By Joe Wright
The small town of Deer Trail, Colorado made national news in 2013 when they announced the bold proposal of offering residents bounties of $100 for every drone shot down via official drone hunting licenses that would be made available.
The proposal understandably drew the ire of the FAA who stated that those engaging in such activity would be severely penalized.
As Mac Slavo wrote at the time:
Phillip Steel, who authored the original proposal in Deer Trail, Colorado says his ordinance is a “pre-emptive strike” against what he calls a “virtual prison” being created through continued expansion of the surveillance state. (Source)
Despite an initial wave of support for the concept, the small contingent of voters decided overwhelmingly to defeat the measure.
However, the central message went far beyond this tiny community and forced a federal response and wide mainstream news coverage.
All has been relatively quiet on the drone-shootdown front ever since, at least in terms of any sort of mass uprising. However, this website does get its fair share of comments suggesting that a good number of people feel it is perfectly justified to defend one’s privacy by blasting the offending drone.
A bizarre story from Encinitas, California might reawaken the debate, and certainly highlights what the official response is likely to be.
Augustine Lehecka, 53, was at an Encinitas public beach with a group of friends when he says that a low-flying drone passed above them. He asserts that in addition to concerns about his privacy, he was more concerned about the safety of 2 small children in the group who were subjected to what he described as basically a flying lawnmower with its spinning blades dangerously close.
The San-Diego Union-Tribune reports what happened next:
He said he motioned for the drone to leave them alone, but it didn’t appear to work. Concerned for the safety of the group, as well as their privacy, he decided to take further action.
He took off his shirt and tossed it at the drone.
“I’m a big guy and my T-shirt is huge. It cannot be tossed more than 6 feet,” he estimated of the height. The shirt wrapped around the propeller of the drone, causing it to drop to the sand.Download Your First Issue Free!Do You Want to Learn How to Become Financially Independent, Make a Living Without a Traditional Job & Finally Live Free?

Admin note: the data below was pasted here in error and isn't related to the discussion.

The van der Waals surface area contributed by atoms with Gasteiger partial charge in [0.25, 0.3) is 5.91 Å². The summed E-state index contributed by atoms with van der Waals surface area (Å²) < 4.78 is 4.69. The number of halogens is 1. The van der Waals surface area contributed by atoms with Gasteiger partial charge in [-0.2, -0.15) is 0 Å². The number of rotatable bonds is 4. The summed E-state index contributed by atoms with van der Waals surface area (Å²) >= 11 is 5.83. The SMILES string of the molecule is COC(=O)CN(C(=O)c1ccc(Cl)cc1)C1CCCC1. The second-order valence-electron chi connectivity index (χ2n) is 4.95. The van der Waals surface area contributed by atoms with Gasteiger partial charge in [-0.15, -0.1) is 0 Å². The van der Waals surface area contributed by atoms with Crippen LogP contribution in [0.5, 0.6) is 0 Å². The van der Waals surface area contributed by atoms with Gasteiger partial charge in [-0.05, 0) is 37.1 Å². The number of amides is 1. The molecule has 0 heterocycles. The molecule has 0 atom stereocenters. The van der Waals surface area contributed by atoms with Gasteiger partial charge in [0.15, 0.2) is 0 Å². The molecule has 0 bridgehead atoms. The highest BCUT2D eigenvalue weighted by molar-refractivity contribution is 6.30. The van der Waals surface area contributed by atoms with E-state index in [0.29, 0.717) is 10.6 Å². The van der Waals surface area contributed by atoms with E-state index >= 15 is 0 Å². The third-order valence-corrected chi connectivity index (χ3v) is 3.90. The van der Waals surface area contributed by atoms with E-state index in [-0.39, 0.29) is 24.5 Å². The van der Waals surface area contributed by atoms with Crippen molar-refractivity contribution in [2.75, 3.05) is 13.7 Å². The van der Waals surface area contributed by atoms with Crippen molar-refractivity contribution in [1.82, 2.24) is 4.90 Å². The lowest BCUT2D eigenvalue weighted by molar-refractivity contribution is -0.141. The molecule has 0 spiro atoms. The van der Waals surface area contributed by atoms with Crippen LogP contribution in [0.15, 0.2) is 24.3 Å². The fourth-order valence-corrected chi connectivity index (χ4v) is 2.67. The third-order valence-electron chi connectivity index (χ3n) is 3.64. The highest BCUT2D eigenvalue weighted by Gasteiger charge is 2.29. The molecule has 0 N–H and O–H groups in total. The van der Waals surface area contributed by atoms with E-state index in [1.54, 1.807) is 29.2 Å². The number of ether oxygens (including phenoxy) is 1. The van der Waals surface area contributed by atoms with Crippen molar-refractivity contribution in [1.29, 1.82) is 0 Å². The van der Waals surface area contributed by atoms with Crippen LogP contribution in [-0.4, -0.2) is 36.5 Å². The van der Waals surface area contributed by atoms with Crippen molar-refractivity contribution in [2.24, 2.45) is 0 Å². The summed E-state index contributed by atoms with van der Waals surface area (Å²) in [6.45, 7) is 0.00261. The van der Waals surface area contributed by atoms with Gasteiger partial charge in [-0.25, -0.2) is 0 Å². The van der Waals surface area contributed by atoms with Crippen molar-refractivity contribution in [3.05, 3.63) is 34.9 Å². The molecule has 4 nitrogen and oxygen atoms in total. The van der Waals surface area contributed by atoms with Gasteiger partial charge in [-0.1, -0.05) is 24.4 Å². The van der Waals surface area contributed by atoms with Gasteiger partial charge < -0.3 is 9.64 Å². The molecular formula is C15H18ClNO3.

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Lehecka said he considered the situation resolved at that point.
About 10 minutes later, he was met by sheriff’s deputies. They arrested Lehecka on one count of felony vandalism and booked him into Vista jail.
He spent around eight hours behind bars before posting $10,000 bail, said Lehecka, who remained shaken by his experience days later.
Turns out, the operator works for a drone company.
When the pilot of the drone finally reached out to media (anonymously) he defended the safety of his drone flight and claims not to have been invading anyone’s privacy.
Fortunately for Lehecka, charges against him were dropped, but no mention is made of any charges being brought against the drone operator. This outcome would suggest that legislators and law enforcement are not yet sure about how to properly address the proliferation of hobby drones, those used in journalism, or any of the other potential uses – legitimate or not.
Lehecka made a further troubling comment that he and a friend had been “buzzed by a drone just the day before in the Del Mar area.” This would suggest that public drone encounters are quite prevalent in certain areas.
While the strange circumstances surrounding this particular public-land case have given it some major media attention, here are a couple other cases that I have seen reported where homeowners from their private property have employed a physical response equal to the perceived physical encroachment upon their privacy … and were, of course, arrested.
Have you seen low-flying drones out in public where you live? Have you read any other stories of people being arrested for shooting down drones? Please leave details in the comment section.
Hat Tip: Zen Gardner
Joe Wright’s articles can be found at ActivistPost.com